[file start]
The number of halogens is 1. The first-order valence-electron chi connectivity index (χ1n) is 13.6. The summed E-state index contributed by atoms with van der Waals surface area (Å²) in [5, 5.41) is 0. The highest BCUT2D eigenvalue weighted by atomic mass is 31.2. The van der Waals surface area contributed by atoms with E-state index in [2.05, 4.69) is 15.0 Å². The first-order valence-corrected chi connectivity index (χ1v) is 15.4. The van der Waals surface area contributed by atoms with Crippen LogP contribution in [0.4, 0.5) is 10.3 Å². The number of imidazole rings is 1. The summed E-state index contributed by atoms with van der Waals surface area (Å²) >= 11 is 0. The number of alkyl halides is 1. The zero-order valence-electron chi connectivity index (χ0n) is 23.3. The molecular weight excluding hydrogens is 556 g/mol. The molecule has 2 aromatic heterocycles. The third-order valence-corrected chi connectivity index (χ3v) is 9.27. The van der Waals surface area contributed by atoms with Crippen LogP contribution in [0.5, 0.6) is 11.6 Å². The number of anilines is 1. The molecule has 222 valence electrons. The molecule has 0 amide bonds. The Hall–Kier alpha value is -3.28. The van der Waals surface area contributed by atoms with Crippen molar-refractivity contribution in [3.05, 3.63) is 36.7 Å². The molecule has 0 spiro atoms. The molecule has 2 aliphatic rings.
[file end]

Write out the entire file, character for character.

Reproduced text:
The number of halogens is 1. The first-order valence-electron chi connectivity index (χ1n) is 13.6. The summed E-state index contributed by atoms with van der Waals surface area (Å²) in [5, 5.41) is 0. The highest BCUT2D eigenvalue weighted by atomic mass is 31.2. The van der Waals surface area contributed by atoms with E-state index in [2.05, 4.69) is 15.0 Å². The first-order valence-corrected chi connectivity index (χ1v) is 15.4. The van der Waals surface area contributed by atoms with Crippen LogP contribution in [0.4, 0.5) is 10.3 Å². The number of imidazole rings is 1. The summed E-state index contributed by atoms with van der Waals surface area (Å²) >= 11 is 0. The number of alkyl halides is 1. The zero-order valence-electron chi connectivity index (χ0n) is 23.3. The molecular weight excluding hydrogens is 556 g/mol. The molecule has 2 aromatic heterocycles. The third-order valence-corrected chi connectivity index (χ3v) is 9.27. The van der Waals surface area contributed by atoms with Crippen LogP contribution in [0.5, 0.6) is 11.6 Å². The number of anilines is 1. The molecule has 222 valence electrons. The molecule has 0 amide bonds. The Hall–Kier alpha value is -3.28. The van der Waals surface area contributed by atoms with Crippen molar-refractivity contribution in [3.05, 3.63) is 36.7 Å². The molecule has 0 spiro atoms. The molecule has 2 aliphatic rings.